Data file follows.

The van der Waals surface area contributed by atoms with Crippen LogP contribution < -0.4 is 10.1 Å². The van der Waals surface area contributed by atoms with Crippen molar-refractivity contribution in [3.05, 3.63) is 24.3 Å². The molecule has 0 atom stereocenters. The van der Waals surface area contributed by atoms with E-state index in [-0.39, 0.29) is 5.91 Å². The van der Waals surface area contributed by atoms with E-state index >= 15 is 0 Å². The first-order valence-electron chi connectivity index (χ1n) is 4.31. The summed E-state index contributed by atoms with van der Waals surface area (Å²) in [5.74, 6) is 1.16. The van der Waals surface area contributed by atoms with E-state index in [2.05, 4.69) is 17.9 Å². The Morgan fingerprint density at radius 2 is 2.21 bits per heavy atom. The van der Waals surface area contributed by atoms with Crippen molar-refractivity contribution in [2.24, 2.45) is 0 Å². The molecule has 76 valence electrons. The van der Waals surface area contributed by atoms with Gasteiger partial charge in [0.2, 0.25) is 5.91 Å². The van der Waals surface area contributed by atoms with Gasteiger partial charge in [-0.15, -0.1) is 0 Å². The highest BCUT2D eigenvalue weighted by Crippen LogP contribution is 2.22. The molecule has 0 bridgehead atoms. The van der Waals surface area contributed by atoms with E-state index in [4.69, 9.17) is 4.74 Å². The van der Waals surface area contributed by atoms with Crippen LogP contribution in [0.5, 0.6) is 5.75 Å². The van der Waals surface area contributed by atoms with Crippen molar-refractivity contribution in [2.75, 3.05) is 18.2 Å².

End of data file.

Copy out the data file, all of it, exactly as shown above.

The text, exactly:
The van der Waals surface area contributed by atoms with Crippen LogP contribution < -0.4 is 10.1 Å². The van der Waals surface area contributed by atoms with Crippen molar-refractivity contribution in [3.05, 3.63) is 24.3 Å². The molecule has 0 atom stereocenters. The van der Waals surface area contributed by atoms with E-state index in [-0.39, 0.29) is 5.91 Å². The van der Waals surface area contributed by atoms with E-state index >= 15 is 0 Å². The first-order valence-electron chi connectivity index (χ1n) is 4.31. The summed E-state index contributed by atoms with van der Waals surface area (Å²) in [5.74, 6) is 1.16. The van der Waals surface area contributed by atoms with E-state index in [2.05, 4.69) is 17.9 Å². The Morgan fingerprint density at radius 2 is 2.21 bits per heavy atom. The van der Waals surface area contributed by atoms with Crippen molar-refractivity contribution in [2.24, 2.45) is 0 Å². The molecule has 76 valence electrons. The van der Waals surface area contributed by atoms with Gasteiger partial charge in [0.2, 0.25) is 5.91 Å². The van der Waals surface area contributed by atoms with Gasteiger partial charge in [-0.15, -0.1) is 0 Å². The highest BCUT2D eigenvalue weighted by Crippen LogP contribution is 2.22. The molecule has 0 bridgehead atoms. The van der Waals surface area contributed by atoms with E-state index in [4.69, 9.17) is 4.74 Å². The van der Waals surface area contributed by atoms with Crippen LogP contribution in [0.5, 0.6) is 5.75 Å². The van der Waals surface area contributed by atoms with Crippen molar-refractivity contribution in [2.75, 3.05) is 18.2 Å².